Interview with Professor Dr. Rieke Alten, Head of the Department of Internal Medicine and Rheumatology at Schlosspark-Klinik, University Medicine Berlin.
What is the focus of your practice/research?
I am Head of the Department of Internal Medicine and Rheumatology, Clinical Immunology and Osteology at Schlosspark-Klinik, part of University Medicine Berlin, where I also serve as the director of the Rheumatology Research Centre.
What are our main tasks, practically speaking? We have both in-patients and out-patients clinics, as well as a day-care department. The day-care approach is quite novel, with patients just coming in for a day each time to get both treatment and, importantly, teaching and education (we call this “Rheuma-School”). Patients appreciate it. In some cases, they come in once a year, mainly for systematic review and to get comprehensive therapy, as well as to learn about new treatments. We primarily treat patients with rheumatoid arthritis (RA), Spondyloarthritis, Psoriatic Arthritis, and also those with other autoimmune diseases.
RA affects patients’ lives so deeply. Do you feel this is under-acknowledged?
We participated in an initiative (supported by Lilly) called RA Matters, of which we have recently confirmed final publication of our work. The term RA Matters is a very suitable one, because when people are diagnosed with RA, it changes their lives, especially young women, who represent one major segment of patients. I think that, despite the fact that we have very good treatment nowadays which leads patients to remission or low disease activity, we still encounter many patients with problems like fatigue, morning stiffness, and sleep problems. But these are not easily recognized by doctors, because doctors assess painful and swollen joints and not what is ‘behind the curtains’ and might actually also be clear symptoms related to RA. Fatigue in particular, really represents a highly unmet burden for RA patients.
How important is improved communication between healthcare professionals and patients in treating RA?
Most healthcare professionals stress that they want to have good communications with their patients. But most admit that they just do not have the time! At a recent internal meeting, I arranged working groups where colleagues had to play the patient or the doctor, to explore the notion of shared decision-making. And those that played the patient found that the doctor did not give them enough time! Most healthcare professionals claim to engage in shared decision-making, but in fact, this is not really the case. But I think that genuine shared decision-making is the single most important factor here. If too little time is spent assessing what a patient really feels and wants to achieve, there is no shared decision-making.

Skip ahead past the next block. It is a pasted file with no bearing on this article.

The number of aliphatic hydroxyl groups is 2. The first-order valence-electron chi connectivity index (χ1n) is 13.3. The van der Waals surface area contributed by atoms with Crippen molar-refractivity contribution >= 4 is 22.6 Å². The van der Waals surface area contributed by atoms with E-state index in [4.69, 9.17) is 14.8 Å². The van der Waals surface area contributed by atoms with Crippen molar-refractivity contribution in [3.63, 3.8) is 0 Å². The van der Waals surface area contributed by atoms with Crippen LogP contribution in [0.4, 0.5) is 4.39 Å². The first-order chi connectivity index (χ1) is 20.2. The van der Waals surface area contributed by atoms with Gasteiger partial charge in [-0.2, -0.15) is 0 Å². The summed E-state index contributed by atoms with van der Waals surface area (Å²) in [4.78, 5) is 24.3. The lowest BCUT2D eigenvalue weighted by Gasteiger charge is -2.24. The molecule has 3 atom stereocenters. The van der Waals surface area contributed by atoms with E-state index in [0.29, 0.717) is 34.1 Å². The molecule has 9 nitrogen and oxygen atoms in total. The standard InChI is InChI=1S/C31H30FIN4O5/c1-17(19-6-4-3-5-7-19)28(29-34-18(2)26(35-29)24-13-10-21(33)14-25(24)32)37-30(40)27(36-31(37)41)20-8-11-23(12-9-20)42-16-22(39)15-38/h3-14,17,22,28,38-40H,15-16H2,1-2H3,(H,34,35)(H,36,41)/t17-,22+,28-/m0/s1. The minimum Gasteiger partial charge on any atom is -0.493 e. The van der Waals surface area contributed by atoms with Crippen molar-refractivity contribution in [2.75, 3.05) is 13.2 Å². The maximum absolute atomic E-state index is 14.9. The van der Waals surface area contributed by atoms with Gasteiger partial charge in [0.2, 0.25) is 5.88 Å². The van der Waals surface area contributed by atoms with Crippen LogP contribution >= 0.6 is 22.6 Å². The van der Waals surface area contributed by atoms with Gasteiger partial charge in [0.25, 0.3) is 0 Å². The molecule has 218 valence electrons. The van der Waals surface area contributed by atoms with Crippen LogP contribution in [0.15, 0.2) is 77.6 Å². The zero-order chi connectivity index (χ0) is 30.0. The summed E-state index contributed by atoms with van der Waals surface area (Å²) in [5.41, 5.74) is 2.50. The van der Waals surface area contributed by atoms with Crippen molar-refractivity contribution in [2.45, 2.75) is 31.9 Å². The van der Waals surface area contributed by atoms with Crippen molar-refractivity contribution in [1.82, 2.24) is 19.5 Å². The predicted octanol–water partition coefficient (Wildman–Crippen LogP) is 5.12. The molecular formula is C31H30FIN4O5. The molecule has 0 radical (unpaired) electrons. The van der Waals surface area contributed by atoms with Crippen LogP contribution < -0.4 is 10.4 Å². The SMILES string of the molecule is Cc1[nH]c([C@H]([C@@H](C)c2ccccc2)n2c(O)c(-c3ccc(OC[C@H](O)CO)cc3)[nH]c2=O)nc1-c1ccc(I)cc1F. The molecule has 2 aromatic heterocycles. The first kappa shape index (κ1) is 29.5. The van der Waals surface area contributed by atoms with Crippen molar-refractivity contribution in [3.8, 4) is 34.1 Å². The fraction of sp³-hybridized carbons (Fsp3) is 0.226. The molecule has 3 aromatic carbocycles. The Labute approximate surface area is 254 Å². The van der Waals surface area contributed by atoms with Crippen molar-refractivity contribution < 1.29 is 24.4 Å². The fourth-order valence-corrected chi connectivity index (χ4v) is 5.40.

What could be done from a policy standpoint specifically to enhance prospects of patients?
Certainly, in this context we need to look at incentives and reimbursement. The conversations between a doctor and their patient are an important part of any intervention. In fact, studies indicate that a doctor begins assessments, on average, after a patient has said three sentences.
We need more young rheumatologists! In Germany and elsewhere in Europe, we just do not have enough. We need to establish incentives to bring more young doctors into this field, and to prioritize it more at universities.
Do the latest political/policy developments at both German and European level leave you optimistic?
In Germany, we have made positive moves towards better reimbursement of assessments, meaning patients have greater opportunity to provide their views in detail. There is traditionally a discordance between the evaluation of a patient’s health status done by a healthcare professional and a patient: usually, the patient feels much worse than the HCP thinks! I think this could be gradually changing, thanks to these developments.
Where do you see RA treatment in 10 years?
For me, the most important area is biomarkers, which we still do not know enough about. We do know a bit about epitopes, and this has already helped us to better predict which patients respond better to certain types of therapies. I think that genetic markers will give us more clues about bringing the right treatment to the right patients, much earlier. And then, of course, I hope we will see a huge improvement in diagnostics, which today remain too slow. The delay in Germany still averages over one year.
On the European level, we have seen a very important initiative called “Don’t Delay, Connect Today” which aims to get patients to take appointments as soon as possible, ideally within a month of first symptoms (usually swollen joints). But I’m positive. When I started in rheumatology, nearly every patient ended up in a wheelchair. Now, no one will end up in a wheelchair. We are on the right track, but not quite there yet.